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Distress In Cross-Cultural Marriages


The vast majority of calls for marital counselling come from women. In cross-cultural marriages, the complaint is often that the husband is either verbally abusive or alternately, cold, rejecting and passive aggressive. In the first case, the woman is of British decent and in the second case, the woman is of Eastern European or Middle Eastern decent. The husband is from the contrasting culture.


As the marital therapy unfolds in the first case and issues of domestic violence are explored it becomes apparent that the husband is not hurling demeaning remarks and is not name-calling. Rather, he, as per the Seinfeld show, is a loud talker. Here the husband has only two settings on his volume control, off and full volume. Further, he is likely to come closer to his spouse than she is comfortable with, particularly in view of the loud volume. She on the other hand, being of British decent, tends to be far more quiet and subtle in her statements, demeanour and conversation. She is overwhelmed by him and quietly withdraws. He, feeling unheard due to the increasing distance or the subtly of her reply, comes yet closer and actually increases the volume. She then feels verbally attacked and harassed and complains so. He, on the other hand, feels vilified and in upset and anger, manages to get louder still. The dynamic carries on until the relationship collapses. He is blamed as abusive.


In the second case, the woman of Easter European or Middle Eastern decent complains her husband is cold and rejecting. Like above, as she advances loudly, he now retreats feeling overwhelmed and unable to cope with her intensity. He is vilified as passive-aggressive.


Although told from the point of view of the woman, these dynamics are as easily told from the point of view of the man. Underneath both sets of conflict however, is an abject lack of understanding and appreciation for the impact cultural differences between the couple. As a result of the lack of understanding, persons are apt to ascribe pejorative, negative motives onto the other person, believing their behaviour to be sinister in nature as opposed to simply being a culturally determined difference between them both.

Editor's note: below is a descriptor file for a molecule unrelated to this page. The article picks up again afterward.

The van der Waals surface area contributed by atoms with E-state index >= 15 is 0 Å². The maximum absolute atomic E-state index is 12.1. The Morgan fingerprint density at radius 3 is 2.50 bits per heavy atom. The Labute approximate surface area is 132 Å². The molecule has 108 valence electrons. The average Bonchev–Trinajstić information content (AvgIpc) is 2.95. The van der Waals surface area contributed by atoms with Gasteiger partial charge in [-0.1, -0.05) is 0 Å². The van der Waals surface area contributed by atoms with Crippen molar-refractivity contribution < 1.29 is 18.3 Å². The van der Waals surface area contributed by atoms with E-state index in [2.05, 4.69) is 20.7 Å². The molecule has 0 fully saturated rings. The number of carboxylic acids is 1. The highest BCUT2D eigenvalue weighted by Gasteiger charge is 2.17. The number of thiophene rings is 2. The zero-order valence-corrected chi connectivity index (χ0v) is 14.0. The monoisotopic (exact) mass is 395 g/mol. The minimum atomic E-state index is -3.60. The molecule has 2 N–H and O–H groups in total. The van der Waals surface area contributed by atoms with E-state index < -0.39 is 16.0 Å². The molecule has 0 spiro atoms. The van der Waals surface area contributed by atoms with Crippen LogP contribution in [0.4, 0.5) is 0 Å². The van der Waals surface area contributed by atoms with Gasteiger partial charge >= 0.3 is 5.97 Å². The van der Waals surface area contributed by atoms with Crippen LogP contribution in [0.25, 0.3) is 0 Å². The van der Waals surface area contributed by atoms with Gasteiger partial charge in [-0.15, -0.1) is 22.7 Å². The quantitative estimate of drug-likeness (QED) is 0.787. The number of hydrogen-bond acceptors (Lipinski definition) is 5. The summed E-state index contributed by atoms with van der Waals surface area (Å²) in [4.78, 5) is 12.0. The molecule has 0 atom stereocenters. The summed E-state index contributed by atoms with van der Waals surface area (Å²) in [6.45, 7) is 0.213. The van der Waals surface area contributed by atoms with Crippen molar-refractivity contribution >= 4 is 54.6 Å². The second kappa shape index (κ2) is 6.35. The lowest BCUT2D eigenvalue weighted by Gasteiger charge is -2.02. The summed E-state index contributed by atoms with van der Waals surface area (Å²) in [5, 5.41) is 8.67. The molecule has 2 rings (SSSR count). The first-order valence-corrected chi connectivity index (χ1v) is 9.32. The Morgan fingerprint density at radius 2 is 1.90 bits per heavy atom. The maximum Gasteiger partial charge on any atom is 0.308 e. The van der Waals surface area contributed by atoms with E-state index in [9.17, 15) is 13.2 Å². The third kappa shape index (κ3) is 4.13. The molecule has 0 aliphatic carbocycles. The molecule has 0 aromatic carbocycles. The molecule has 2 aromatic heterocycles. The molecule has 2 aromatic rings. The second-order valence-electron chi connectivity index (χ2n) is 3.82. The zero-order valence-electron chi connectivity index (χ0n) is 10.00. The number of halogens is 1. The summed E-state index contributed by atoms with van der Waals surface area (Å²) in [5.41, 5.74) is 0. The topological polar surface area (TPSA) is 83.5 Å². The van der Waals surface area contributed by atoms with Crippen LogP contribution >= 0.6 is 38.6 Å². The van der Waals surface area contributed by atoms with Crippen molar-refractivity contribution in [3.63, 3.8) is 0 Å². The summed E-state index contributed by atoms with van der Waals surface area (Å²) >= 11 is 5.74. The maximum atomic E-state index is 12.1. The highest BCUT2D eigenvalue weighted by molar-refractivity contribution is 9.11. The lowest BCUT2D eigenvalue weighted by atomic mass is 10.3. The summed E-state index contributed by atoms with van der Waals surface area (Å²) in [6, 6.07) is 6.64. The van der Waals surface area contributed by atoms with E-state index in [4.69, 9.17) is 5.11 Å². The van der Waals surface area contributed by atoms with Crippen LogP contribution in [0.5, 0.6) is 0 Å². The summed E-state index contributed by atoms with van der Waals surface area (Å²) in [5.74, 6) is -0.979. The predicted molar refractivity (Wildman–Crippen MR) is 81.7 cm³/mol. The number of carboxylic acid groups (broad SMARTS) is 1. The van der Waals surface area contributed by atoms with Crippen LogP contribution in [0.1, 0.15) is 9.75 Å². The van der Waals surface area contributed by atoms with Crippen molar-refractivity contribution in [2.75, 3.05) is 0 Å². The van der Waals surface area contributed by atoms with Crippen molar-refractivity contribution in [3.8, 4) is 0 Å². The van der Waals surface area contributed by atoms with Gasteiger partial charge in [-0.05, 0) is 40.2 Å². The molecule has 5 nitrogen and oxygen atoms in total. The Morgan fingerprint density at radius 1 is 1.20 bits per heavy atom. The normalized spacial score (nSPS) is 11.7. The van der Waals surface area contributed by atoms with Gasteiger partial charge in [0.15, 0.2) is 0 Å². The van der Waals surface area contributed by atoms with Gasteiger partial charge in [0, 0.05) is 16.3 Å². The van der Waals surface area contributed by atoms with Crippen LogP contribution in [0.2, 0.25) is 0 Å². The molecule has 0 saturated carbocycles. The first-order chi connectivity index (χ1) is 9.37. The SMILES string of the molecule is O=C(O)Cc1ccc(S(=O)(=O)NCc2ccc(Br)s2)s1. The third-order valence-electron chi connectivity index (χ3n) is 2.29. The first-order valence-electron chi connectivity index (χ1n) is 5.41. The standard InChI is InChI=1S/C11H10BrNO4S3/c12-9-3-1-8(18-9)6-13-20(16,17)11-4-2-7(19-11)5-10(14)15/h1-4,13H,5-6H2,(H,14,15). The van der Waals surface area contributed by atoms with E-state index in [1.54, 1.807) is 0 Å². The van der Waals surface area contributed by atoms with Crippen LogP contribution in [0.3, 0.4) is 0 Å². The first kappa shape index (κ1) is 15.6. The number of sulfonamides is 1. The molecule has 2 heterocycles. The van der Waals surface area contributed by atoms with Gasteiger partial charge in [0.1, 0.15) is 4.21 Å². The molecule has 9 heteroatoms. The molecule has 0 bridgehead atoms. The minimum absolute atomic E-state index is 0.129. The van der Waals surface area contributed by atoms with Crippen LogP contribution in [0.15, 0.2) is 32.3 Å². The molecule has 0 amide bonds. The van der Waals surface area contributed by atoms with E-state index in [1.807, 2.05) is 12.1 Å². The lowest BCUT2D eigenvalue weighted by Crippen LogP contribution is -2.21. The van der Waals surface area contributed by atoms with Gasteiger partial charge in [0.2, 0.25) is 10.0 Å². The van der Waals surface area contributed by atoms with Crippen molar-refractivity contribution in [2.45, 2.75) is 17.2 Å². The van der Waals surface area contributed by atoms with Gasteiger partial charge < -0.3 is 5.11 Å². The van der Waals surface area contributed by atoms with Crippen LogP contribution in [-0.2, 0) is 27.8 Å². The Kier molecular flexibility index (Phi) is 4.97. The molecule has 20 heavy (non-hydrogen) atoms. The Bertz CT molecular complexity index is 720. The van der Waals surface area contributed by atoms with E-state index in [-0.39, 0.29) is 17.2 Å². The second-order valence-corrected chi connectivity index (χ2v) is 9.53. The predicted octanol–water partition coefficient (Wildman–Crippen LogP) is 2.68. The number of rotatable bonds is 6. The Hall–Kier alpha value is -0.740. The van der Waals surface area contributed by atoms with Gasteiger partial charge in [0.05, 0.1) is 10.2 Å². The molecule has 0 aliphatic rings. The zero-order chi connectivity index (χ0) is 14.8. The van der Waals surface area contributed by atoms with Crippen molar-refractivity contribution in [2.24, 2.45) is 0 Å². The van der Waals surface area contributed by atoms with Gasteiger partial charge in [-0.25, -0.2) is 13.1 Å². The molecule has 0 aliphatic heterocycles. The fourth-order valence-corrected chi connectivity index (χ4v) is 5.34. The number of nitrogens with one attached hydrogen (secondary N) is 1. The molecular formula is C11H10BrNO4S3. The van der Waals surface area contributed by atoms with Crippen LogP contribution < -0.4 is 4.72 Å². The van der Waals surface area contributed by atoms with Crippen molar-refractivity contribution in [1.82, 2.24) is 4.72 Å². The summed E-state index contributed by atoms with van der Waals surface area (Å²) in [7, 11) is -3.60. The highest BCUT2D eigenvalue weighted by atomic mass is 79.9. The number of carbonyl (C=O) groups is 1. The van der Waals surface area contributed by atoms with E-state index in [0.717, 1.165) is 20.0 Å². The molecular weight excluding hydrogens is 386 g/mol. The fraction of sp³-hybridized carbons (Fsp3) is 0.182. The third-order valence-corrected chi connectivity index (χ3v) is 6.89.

While many of these same couples will argue they had the same goals and dreams upon marriage and even still, they now seek to end the relationship for the hurt feelings that have developed the result of their differences in communication, particularly as it relates to emotional expression and intensity.


Before throwing out the marriage and laying blame on each other, couples are advised to step back from the brink and give greater consideration to these cultural differences. Thereafter, they must discuss the impact of the differences upon their relationship and after that, discus ways of accommodating to each other. While some may argue that “this is who I am” or “why do I have to change”, they must understand that any good marriage requires the partners to make accommodations to each other for the higher goal of marital integrity. Neither person or culture should have to take a second seat to the other, but both must modify some behaviour to improve tolerance and management of the differences.


As cross-cultural marriages continue to rise, more attention to accommodating to the differences will improve marital relations and the children of these marriages can come to enjoy very rich and multifaceted heritages.


If you are in a cross-cultural marriage in distress, rather than looking badly upon your partner, consider discussing your differences in emotional expression and what this means to you. If you are loud, consider the impact of your style upon your partner and reduce the intensity. If you are quiet and reserved, hang in before removing yourself and let your partner know if you are feeling overwhelmed. Use your words, not behaviour.  Couples can learn to accommodate to their cultural differences and clear up misunderstandings.


(Gary Direnfeld is second generation Canadian of mixed Polish and Russian decent.)




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Gary Direnfeld, MSW, RSW
(905) 628-4847  


Gary Direnfeld is a social worker in private practice. Courts in Ontario, Canada, consider Gary an expert on child development, parent-child relations, marital and family therapy, custody and access recommendations, social work and an expert for the purpose of giving a critique on a Section 112 (social work) report.


Call Gary for your next conference and for expert opinion on family matters. Services include counselling, mediation, assessment, assessment critiques and workshops.


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